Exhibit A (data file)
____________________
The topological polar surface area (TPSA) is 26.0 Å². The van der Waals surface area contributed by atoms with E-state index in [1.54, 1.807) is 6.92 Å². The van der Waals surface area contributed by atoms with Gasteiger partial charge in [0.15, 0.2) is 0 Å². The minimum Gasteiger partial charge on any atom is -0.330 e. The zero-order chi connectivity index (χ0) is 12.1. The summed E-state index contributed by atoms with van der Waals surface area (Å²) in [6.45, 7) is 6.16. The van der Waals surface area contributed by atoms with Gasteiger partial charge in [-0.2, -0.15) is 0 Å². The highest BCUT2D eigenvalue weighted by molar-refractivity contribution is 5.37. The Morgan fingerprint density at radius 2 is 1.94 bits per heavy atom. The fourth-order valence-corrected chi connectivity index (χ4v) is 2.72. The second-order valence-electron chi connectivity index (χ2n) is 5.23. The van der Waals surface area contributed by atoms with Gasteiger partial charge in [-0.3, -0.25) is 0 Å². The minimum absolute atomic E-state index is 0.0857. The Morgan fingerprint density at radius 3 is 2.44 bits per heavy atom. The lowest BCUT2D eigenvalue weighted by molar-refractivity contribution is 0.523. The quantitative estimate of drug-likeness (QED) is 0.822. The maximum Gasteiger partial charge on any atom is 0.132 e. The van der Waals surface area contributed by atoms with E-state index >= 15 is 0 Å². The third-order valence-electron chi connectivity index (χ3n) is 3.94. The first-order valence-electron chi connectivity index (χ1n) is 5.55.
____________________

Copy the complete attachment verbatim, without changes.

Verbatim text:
The topological polar surface area (TPSA) is 26.0 Å². The van der Waals surface area contributed by atoms with E-state index in [1.54, 1.807) is 6.92 Å². The van der Waals surface area contributed by atoms with Gasteiger partial charge in [0.15, 0.2) is 0 Å². The minimum Gasteiger partial charge on any atom is -0.330 e. The zero-order chi connectivity index (χ0) is 12.1. The summed E-state index contributed by atoms with van der Waals surface area (Å²) in [6.45, 7) is 6.16. The van der Waals surface area contributed by atoms with Gasteiger partial charge in [-0.2, -0.15) is 0 Å². The highest BCUT2D eigenvalue weighted by molar-refractivity contribution is 5.37. The Morgan fingerprint density at radius 2 is 1.94 bits per heavy atom. The fourth-order valence-corrected chi connectivity index (χ4v) is 2.72. The second-order valence-electron chi connectivity index (χ2n) is 5.23. The van der Waals surface area contributed by atoms with Gasteiger partial charge in [-0.3, -0.25) is 0 Å². The minimum absolute atomic E-state index is 0.0857. The Morgan fingerprint density at radius 3 is 2.44 bits per heavy atom. The lowest BCUT2D eigenvalue weighted by molar-refractivity contribution is 0.523. The quantitative estimate of drug-likeness (QED) is 0.822. The maximum Gasteiger partial charge on any atom is 0.132 e. The van der Waals surface area contributed by atoms with E-state index >= 15 is 0 Å². The third-order valence-electron chi connectivity index (χ3n) is 3.94. The first-order valence-electron chi connectivity index (χ1n) is 5.55.